Are you ever faced with an impossibly long teaching day and don’t know how you will get through it? Well, don’t despair; this happens to most if not all of us, I suspect. The other day a young violin teacher called me with exactly this problem. She asked me to say something, ANYTHING, that could help her. So I told her one of my favorite stories (number 55) that I also tell my students when needed. It goes like this:
My mother gave birth to me when she was very young and, being a spoiled only child, completely inexperienced. So the two grandmothers wisely decided to get a nurse to come and help my mother for a week when we came home from the hospital. At the end of that week, my mother tried to change my diaper by herself. Those were the days of bulky cloth diapers and unwieldy (and potentially lethal) diaper pins. She just couldn’t get it right, got very upset, then started thinking about how many diapers she was going to have to change before I could manage things on my own and got hysterical. My father had to put her to bed and the nurse called the grandmothers to tell them she thought it would be a good idea if she were to stay another week. What happened? My mother did learn to change diapers and went on to have four more babies without ever batting an eye again at diapers, glass bottles, rubber nipples (you had to sterilize them back then after every use) and other technical problems of baby management.
The fact that my mother continued to have babies meant either she wasn’t too bright* or that she had learned something important from this diaper changing episode: you take one diaper at a time. Well, we teachers don’t change diapers but we do change students every so many minutes and, as I told my young friend, we should take one student at a time and must certainly never think about how many lessons we have to give before the end of the day, not to mention how many we have to give before we can take a vacation. There are three reasons for this: Continue reading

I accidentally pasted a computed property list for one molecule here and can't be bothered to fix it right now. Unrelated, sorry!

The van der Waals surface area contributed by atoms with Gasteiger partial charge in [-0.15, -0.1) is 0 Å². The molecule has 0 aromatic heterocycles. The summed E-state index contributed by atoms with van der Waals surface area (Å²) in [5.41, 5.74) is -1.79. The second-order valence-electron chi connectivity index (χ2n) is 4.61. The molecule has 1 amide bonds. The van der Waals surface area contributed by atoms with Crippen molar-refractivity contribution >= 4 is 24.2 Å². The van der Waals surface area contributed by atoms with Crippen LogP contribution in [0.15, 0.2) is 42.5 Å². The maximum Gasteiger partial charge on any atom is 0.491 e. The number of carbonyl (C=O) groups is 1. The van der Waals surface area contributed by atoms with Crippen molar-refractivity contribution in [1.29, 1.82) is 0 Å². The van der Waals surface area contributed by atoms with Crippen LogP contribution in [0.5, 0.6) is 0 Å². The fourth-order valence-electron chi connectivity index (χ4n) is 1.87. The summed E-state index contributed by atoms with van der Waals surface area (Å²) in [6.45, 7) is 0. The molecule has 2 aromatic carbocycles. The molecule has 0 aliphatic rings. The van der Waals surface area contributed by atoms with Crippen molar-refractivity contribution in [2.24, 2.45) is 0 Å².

Sometimes I have students who don’t want to reason. In fact, some of them can be outright resistant to even trying; I may ask a simple question which requires a small amount of reasoning and I see them go to their default mode: “memory.” But then when they don’t find the answer there, mild panic ensues and the next thought is, “I don’t know this and I can’t do it,” at which point everything shuts down. This is such an ingrained chain reaction that I doubt it ever occurs to them that they are shooting themselves in the foot.
Until, of course, I point it out to them.
But why does this happen in the first place? At first I thought it was how they were being taught in school, that it was some sort of cultural issue or even that their parents were discouraging them in some way (always easy to blame the parents!). While I am not convinced that the school systems where I live teach children to see patterns and to think logically – much is based on memory here – I am reasonably sure that the parents have nothing to do with it. And neither do self-esteem issues in most of these cases.
The problem, I have found, is lazy brain.
Now before you think I am passing judgement on these kids, know that research says that our brains consume up to 25% of our caloric intake and 20% of the oxygen we breathe – and this high octane organ weighs only 1.4 kilos (three pounds). It’s like having a Ferrari for a brain and a Fiat 500 for the rest of you. In order to make sure we have enough fuel for the rest of our bodily functions, the brain saves energy the best way it can by doing what is easy: “less is more.” So somewhere along the line of their general education these students have encountered things they found difficult and then repeatedly took the easy way out. Their initial lazy brain response of, “Why bother?” has become the habitual reaction of, “I can’t do it.” And what are habits for? Saving energy. It’s just plain easier to think you can’t do something so you don’t have to waste energy trying.*
So, what’s a teacher to do? Continue reading